|Figures 2 and 3. Relational maps centering two different situational elements and drawing the relevant network of relations. (Clarke, 2005, pp. 104 and 105, respectively)|
By creating this range of maps of the situation, the researcher focuses in serial fashion on particular elements of the situation (a person, an issue, an event, a time period, a theme, a technology or medium, etc.) or notable patterns in larger assemblages. Through this process of analysis, more complicated understandings of the situation emerge. This process cannot help but be deeply iterative with each pass through the data.
To draw a map is to lay out elements in relation, so as to find or create a pattern that is sensible for a particular purpose or audience. Setting aside the practical aspects of mapping as the process of producing a verisimilitude and simplification of the ‘landscape’ so that others can find their way without getting lost, one can begin to note the more creative aspects of mapping as a process of adding complexity to the situation, generating additional data for research. This might seem to fly in the face of the goal of narrowing one’s research scope to a sensible level, but highlights a crucial element of qualitative inquiry: seeking depth and complexity in order to reach thick description. Geertz classically described these multiple layers of meaning “winks upon winks.” Playing with different possible mappings can help pull this complexity to the surface.
Trying out different maps of the situation can help identify certain general patterns or curiosities that might not otherwise be noticed. This acknowledges the challenge that despite one’s goal of identifying a discrete object for inquiry, the object will always be entangled in larger patterns and flows of meaning that operate both at the surface, observable levels and also at less visible, deep structure levels. When adding the premise of swiftly shifting or ad hoc structures, the utility of situational network mapping becomes more meaningful.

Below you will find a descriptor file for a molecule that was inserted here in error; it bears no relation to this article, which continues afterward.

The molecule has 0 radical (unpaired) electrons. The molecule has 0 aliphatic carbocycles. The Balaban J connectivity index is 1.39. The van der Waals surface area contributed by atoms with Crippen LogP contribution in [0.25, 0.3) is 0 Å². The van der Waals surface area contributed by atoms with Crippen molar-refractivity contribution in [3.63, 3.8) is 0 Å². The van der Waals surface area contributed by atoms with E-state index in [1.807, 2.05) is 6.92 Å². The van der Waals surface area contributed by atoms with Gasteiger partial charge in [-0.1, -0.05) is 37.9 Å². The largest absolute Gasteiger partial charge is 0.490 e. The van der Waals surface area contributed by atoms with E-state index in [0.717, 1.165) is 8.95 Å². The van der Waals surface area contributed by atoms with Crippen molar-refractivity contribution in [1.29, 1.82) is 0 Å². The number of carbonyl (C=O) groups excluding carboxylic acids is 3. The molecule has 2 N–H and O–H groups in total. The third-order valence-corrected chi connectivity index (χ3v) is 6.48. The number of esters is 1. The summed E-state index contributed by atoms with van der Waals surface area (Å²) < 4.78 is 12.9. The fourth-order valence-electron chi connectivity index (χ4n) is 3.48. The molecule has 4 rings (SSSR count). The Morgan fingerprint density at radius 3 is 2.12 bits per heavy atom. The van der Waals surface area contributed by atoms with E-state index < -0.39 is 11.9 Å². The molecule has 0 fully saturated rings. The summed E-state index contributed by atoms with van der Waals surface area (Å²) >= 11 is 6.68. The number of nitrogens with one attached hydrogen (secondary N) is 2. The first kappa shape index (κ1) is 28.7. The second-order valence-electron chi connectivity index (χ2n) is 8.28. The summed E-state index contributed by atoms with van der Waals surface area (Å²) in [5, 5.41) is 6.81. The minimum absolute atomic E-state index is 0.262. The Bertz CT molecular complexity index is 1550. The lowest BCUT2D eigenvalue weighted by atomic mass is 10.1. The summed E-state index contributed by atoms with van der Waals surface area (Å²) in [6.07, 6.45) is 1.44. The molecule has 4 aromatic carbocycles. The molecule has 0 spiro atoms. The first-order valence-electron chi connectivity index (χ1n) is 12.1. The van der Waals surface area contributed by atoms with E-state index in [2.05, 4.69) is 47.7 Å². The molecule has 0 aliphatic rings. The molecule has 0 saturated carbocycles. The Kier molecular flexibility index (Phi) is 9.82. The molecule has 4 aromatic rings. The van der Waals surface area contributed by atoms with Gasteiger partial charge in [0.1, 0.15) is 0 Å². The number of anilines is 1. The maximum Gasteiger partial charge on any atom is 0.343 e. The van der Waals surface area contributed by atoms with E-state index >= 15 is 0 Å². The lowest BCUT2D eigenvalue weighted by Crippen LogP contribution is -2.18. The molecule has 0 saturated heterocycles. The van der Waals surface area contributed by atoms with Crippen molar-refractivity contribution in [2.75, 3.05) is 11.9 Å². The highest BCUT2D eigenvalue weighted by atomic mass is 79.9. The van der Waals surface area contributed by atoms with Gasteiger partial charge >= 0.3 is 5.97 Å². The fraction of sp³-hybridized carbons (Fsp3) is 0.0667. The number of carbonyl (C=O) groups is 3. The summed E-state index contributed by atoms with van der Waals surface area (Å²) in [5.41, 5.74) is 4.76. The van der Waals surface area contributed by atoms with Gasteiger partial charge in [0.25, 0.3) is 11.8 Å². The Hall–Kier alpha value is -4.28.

As a large-scale example, one could look at how this might operate when trying to study social media in relation to the Japanese earthquake in early 2011. This event had monumental physical consequences and sparked a global series of overlapping and intermingled reactions. In such a huge complex situation it would be impossible to identify simple cause/effect sequences or to explain as a whole. Indeed, everyone I talk with about this crisis has a different interpretation of what happened and what it means. Quelling the urge to describe or explain the entire situation, we can begin with the baseline question of “how did people make sense of the Japanese earthquake through social media?” We can start to generate data by tracking interesting data paths and mapping various elements, beginning at the structural level, the individual level, or anywhere between. Take a massive dataset such as the number of Tweets and Retweets during the hours following the quake. Creating an animated visualization of the initial response to the disaster by individuals across the globe, as Twitter did (figure 5) gives one layer of information for further analysis.
Zooming in on particular tweets, one could draw more detailed mappings based on the content of the messages. Or one could compare the timeline of this response to similar animations of responses to other recent acute events, such as the Queensland floods of late 2010 or the Egypt protests of early 2011.